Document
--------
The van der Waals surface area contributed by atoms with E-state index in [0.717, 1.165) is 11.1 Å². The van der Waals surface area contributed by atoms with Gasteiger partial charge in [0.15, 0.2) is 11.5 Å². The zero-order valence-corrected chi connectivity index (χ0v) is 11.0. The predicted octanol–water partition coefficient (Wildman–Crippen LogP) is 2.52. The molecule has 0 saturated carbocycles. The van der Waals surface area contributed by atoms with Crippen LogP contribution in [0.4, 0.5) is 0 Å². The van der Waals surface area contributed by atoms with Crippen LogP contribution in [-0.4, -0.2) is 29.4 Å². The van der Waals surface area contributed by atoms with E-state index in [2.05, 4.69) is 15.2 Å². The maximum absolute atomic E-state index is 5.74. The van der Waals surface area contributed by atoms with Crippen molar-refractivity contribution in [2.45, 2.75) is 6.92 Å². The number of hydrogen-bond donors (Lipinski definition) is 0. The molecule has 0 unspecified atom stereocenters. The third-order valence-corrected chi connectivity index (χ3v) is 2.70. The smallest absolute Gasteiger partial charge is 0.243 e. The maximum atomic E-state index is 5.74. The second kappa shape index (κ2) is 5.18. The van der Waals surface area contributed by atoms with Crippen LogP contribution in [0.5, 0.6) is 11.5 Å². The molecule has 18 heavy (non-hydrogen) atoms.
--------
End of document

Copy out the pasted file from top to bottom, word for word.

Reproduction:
The van der Waals surface area contributed by atoms with E-state index in [0.717, 1.165) is 11.1 Å². The van der Waals surface area contributed by atoms with Gasteiger partial charge in [0.15, 0.2) is 11.5 Å². The zero-order valence-corrected chi connectivity index (χ0v) is 11.0. The predicted octanol–water partition coefficient (Wildman–Crippen LogP) is 2.52. The molecule has 0 saturated carbocycles. The van der Waals surface area contributed by atoms with Crippen LogP contribution in [0.4, 0.5) is 0 Å². The van der Waals surface area contributed by atoms with Crippen LogP contribution in [-0.4, -0.2) is 29.4 Å². The van der Waals surface area contributed by atoms with E-state index in [2.05, 4.69) is 15.2 Å². The maximum absolute atomic E-state index is 5.74. The van der Waals surface area contributed by atoms with Crippen molar-refractivity contribution in [2.45, 2.75) is 6.92 Å². The number of hydrogen-bond donors (Lipinski definition) is 0. The molecule has 0 unspecified atom stereocenters. The third-order valence-corrected chi connectivity index (χ3v) is 2.70. The smallest absolute Gasteiger partial charge is 0.243 e. The maximum atomic E-state index is 5.74. The second kappa shape index (κ2) is 5.18. The van der Waals surface area contributed by atoms with Crippen LogP contribution in [0.5, 0.6) is 11.5 Å². The molecule has 18 heavy (non-hydrogen) atoms.